It was very surprising to hear Janet Yellen hint in public that there was a good case for raising the inflation target.
The economic logic of doing just that is very sound: if we think that equilibrium real interest rates are likely to be low for the foreseeable future, then the corollary is that the resting place for central bank rates is low. That means less room to cut rates in response to a future recession, leading to worse outcomes for the real economy [and inflation].
On the assumption that the Fed – or the combined might of the Fed and the Treasury – has the instruments to hit a higher target, raising the target will, in the long run, raise the resting point for nominal rates one for one, albeit after a period where rates will stay lower than they otherwise would have, to generate the stimulus necessary to hit the new target.
This said, the Fed Chair herself suggesting that the target might be changed amounts to the Fed moving the goalposts against which it is judged itself.
The current 2 per cent target was declared by the Fed, as a way of interpreting the price stability part of its mandate, set ultimately by Congress. The historical precedent was laid down, therefore, that Congress tolerates the Fed interpreting the otherwise vague mandate in this way. So perhaps a raising of this definition of ‘price stability’ stays within this precedent of a tolerated corridor of Fed independence.
Defining 4% to be ‘price stability’ would seem to be a stretch, at face value. Prices that are ‘stable’ surely do not go up by 4%.
Perhaps one could make the legalistic argument that if the rate of price increase is stable, this amounts to a kind of ‘price stability’. Or, in similarly technocratic terms, it might be pointed out that without the rise in the inflation target, which departs from ‘price stability’, there is less hope of meeting the other part of the dual mandate, which involves full employment, since this means more time at the zero floor to interest rates with fewer means with which to counter the business cycle.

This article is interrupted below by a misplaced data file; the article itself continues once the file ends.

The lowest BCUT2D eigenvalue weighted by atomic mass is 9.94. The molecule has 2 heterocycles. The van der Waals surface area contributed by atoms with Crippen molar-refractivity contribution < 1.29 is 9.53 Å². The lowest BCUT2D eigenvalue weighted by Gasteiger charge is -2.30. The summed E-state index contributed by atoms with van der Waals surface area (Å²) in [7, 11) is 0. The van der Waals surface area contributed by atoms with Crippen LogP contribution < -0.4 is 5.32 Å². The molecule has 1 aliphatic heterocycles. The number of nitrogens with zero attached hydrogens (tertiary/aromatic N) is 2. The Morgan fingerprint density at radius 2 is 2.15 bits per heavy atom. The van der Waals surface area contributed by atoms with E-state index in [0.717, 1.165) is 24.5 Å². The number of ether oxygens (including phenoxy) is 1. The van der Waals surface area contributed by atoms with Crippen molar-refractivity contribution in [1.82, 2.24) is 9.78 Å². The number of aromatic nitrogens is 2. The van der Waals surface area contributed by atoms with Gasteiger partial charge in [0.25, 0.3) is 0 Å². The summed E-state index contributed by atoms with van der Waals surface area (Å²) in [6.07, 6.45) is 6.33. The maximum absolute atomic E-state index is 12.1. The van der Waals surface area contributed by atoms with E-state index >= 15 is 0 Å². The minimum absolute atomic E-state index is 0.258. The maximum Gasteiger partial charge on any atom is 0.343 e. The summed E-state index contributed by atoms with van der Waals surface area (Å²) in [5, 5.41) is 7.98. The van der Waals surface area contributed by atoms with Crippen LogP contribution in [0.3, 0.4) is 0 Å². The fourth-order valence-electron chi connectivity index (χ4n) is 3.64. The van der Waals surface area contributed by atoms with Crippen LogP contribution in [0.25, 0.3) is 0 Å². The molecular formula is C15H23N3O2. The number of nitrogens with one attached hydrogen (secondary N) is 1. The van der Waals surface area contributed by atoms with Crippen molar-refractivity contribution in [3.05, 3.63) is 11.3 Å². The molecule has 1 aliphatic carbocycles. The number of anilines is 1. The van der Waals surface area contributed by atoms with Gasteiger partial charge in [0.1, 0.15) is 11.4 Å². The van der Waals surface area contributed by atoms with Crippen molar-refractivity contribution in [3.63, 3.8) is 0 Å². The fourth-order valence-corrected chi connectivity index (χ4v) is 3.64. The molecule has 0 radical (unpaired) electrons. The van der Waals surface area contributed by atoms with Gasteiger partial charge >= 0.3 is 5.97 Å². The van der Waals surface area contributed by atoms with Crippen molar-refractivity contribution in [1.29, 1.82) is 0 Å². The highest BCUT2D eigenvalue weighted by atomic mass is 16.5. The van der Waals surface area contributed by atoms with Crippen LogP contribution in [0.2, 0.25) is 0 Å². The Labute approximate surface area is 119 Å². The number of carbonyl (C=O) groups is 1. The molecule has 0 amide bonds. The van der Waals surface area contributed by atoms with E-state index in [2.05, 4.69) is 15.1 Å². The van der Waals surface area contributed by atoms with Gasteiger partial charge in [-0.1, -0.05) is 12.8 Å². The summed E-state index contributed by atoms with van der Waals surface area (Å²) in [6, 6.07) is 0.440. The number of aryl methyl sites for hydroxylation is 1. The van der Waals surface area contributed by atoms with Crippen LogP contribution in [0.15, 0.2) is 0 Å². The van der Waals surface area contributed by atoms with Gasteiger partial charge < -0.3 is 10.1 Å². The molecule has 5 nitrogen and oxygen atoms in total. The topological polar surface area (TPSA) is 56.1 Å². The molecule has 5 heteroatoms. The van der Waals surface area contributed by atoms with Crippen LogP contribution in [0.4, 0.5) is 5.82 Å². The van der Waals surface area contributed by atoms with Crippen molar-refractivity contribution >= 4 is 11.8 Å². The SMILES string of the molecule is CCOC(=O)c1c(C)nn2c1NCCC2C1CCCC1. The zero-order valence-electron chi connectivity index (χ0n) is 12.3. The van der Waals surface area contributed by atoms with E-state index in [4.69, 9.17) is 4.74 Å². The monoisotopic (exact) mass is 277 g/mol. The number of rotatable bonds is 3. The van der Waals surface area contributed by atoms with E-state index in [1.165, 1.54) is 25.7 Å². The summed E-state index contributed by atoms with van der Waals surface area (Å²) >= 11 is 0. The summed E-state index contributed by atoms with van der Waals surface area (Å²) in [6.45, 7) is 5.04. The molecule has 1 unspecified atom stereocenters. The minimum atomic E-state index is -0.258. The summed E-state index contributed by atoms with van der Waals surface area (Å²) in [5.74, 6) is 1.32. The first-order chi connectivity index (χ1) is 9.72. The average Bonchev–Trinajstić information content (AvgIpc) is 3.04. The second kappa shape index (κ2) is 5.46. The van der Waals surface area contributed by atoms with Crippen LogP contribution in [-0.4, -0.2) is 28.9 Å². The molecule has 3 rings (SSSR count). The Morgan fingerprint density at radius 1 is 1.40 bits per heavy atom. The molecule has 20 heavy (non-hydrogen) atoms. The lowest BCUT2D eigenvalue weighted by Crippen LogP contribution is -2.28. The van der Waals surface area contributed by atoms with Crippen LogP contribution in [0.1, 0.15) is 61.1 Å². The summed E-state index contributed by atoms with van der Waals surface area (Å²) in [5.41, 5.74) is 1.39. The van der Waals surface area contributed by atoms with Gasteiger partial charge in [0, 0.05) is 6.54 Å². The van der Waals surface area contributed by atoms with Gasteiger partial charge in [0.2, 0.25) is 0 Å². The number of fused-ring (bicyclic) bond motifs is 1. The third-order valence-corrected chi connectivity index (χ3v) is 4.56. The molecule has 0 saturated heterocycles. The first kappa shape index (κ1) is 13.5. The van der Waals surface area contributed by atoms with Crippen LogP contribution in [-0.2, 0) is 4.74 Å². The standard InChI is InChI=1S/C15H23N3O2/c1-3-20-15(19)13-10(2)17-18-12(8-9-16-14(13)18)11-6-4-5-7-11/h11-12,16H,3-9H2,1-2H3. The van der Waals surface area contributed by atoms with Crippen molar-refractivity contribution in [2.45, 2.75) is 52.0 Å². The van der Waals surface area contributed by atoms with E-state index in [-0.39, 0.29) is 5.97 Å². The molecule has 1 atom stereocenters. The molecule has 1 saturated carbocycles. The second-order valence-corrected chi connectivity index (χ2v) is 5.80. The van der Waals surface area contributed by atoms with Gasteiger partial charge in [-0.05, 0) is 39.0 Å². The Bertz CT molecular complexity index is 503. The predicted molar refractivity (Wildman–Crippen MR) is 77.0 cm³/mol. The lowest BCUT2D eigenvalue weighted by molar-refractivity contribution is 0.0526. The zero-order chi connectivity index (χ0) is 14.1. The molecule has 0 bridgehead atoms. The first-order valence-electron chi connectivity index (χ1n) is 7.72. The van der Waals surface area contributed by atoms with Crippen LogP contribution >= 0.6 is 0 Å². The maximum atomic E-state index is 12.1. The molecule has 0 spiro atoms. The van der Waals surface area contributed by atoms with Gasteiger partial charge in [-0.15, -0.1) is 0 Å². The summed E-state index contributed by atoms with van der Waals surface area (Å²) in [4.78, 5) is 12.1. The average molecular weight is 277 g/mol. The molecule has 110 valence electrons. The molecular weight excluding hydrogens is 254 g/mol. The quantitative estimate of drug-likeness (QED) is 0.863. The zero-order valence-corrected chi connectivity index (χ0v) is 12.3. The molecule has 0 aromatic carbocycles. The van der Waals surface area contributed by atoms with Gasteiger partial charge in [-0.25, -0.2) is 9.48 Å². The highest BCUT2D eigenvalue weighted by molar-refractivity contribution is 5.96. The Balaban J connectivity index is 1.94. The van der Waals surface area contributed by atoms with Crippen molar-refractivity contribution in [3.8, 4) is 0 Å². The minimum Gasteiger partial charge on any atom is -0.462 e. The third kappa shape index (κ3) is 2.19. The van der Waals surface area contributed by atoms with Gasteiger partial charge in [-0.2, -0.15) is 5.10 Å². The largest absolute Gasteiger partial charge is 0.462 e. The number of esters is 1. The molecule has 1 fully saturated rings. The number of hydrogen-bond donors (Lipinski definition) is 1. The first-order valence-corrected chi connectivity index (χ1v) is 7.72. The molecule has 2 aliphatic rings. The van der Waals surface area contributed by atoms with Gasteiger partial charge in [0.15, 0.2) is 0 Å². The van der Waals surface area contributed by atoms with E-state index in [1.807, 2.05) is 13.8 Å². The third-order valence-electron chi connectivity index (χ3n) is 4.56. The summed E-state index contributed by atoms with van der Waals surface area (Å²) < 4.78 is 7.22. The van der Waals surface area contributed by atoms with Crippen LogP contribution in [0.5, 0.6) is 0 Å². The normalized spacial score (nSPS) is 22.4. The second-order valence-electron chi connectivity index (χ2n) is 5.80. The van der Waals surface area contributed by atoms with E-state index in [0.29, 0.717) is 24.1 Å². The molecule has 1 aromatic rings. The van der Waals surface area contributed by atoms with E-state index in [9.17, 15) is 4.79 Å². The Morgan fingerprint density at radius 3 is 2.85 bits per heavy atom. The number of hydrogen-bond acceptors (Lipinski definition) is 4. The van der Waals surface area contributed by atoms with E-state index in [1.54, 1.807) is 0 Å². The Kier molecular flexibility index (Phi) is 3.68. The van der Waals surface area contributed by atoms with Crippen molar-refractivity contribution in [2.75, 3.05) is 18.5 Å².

After all, this was undoubtedly part of the calculation that led to Bernanke going for 2 per cent, and not a lower number. Even though the equilibrium real rate was much higher then, it was still recognised that the zero bound could be hit [there was the case of Japan] and that downward nominal rigidities in the labour market meant that a bit of inflation was needed to grease the wheels [and thus achieve full employment].
The broader context in which Yellen’s remarks were made is less encouraging. The Fed’s interventions with conventional and unconventional monetary policy, not to mention the bailouts, attracted the ire of the right in Congress.
A Fed initiated move to raise the inflation target – noting that conservatives often view inflation as expropriation – to permit more active Fed policy, would seem to be a hard sell to that part of US politics, which currently has the upper hand. Trump himself accused the Fed of conspiring to try to help the Democrats with loose monetary policy. Yellen’s remarks, seen in this context, might be predicted to re-ignite Congressional efforts to tame the Fed [remember the #AudittheFed campaign] and reduce its powers further.
Stepping back from the specifics of the US political and legislative context, it always seems to me unwise when central bank officials speak about choices that are essentially political. Since by intervening in this way they raise the chance of future incumbents being chosen using political criteria and to achieve political, and not necessarily economically beneficial ends.
But in her defence, Yellen may have calculated that she was not likely to be reappointed anyway, being seen as a legacy of the Obama era, and that the next appointment was inevitably going to be a highly political one, in which case the battle to retain that job for technocrats was effectively over, and the best one could do for the cause of better future Fed policy was to champion it explicitly.